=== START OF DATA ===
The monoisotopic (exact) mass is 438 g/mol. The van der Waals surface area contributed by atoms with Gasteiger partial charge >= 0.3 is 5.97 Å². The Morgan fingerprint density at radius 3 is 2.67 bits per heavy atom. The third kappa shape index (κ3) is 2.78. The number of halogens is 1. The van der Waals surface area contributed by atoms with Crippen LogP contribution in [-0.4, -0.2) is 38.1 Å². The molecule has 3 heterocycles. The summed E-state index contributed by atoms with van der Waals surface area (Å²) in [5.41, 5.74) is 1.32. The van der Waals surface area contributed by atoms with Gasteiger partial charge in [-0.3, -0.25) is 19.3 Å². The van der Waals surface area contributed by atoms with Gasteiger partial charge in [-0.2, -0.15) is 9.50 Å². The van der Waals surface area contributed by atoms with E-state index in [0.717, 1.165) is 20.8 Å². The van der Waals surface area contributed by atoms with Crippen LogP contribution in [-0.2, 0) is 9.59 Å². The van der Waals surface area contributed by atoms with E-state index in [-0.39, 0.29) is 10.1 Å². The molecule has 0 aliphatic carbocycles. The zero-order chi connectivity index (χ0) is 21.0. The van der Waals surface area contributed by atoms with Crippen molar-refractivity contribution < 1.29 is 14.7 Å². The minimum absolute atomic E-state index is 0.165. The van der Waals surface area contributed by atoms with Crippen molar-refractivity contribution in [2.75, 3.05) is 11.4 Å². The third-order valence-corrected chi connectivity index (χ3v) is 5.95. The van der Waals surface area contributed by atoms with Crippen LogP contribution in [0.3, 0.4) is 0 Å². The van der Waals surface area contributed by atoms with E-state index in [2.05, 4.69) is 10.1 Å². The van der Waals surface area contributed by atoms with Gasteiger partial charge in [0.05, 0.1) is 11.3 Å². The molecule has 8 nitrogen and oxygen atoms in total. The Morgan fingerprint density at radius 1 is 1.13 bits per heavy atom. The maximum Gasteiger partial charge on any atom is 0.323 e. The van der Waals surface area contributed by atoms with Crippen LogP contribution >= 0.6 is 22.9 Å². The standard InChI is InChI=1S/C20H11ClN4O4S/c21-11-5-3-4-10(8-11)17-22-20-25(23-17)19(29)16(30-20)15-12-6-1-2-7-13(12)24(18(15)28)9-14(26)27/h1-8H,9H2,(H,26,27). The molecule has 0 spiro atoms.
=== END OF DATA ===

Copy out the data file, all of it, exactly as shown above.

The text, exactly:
The monoisotopic (exact) mass is 438 g/mol. The van der Waals surface area contributed by atoms with Gasteiger partial charge >= 0.3 is 5.97 Å². The Morgan fingerprint density at radius 3 is 2.67 bits per heavy atom. The third kappa shape index (κ3) is 2.78. The number of halogens is 1. The van der Waals surface area contributed by atoms with Crippen LogP contribution in [-0.4, -0.2) is 38.1 Å². The molecule has 3 heterocycles. The summed E-state index contributed by atoms with van der Waals surface area (Å²) in [5.41, 5.74) is 1.32. The van der Waals surface area contributed by atoms with Gasteiger partial charge in [-0.3, -0.25) is 19.3 Å². The van der Waals surface area contributed by atoms with Gasteiger partial charge in [-0.2, -0.15) is 9.50 Å². The van der Waals surface area contributed by atoms with E-state index in [0.717, 1.165) is 20.8 Å². The van der Waals surface area contributed by atoms with Crippen LogP contribution in [-0.2, 0) is 9.59 Å². The van der Waals surface area contributed by atoms with E-state index in [-0.39, 0.29) is 10.1 Å². The molecule has 0 aliphatic carbocycles. The zero-order chi connectivity index (χ0) is 21.0. The van der Waals surface area contributed by atoms with Crippen molar-refractivity contribution < 1.29 is 14.7 Å². The minimum absolute atomic E-state index is 0.165. The van der Waals surface area contributed by atoms with Crippen molar-refractivity contribution in [2.75, 3.05) is 11.4 Å². The third-order valence-corrected chi connectivity index (χ3v) is 5.95. The van der Waals surface area contributed by atoms with Crippen LogP contribution in [0.3, 0.4) is 0 Å². The van der Waals surface area contributed by atoms with E-state index in [2.05, 4.69) is 10.1 Å². The van der Waals surface area contributed by atoms with Gasteiger partial charge in [0.05, 0.1) is 11.3 Å². The molecule has 8 nitrogen and oxygen atoms in total. The Morgan fingerprint density at radius 1 is 1.13 bits per heavy atom. The maximum Gasteiger partial charge on any atom is 0.323 e. The van der Waals surface area contributed by atoms with Crippen LogP contribution >= 0.6 is 22.9 Å². The standard InChI is InChI=1S/C20H11ClN4O4S/c21-11-5-3-4-10(8-11)17-22-20-25(23-17)19(29)16(30-20)15-12-6-1-2-7-13(12)24(18(15)28)9-14(26)27/h1-8H,9H2,(H,26,27). The molecule has 0 spiro atoms.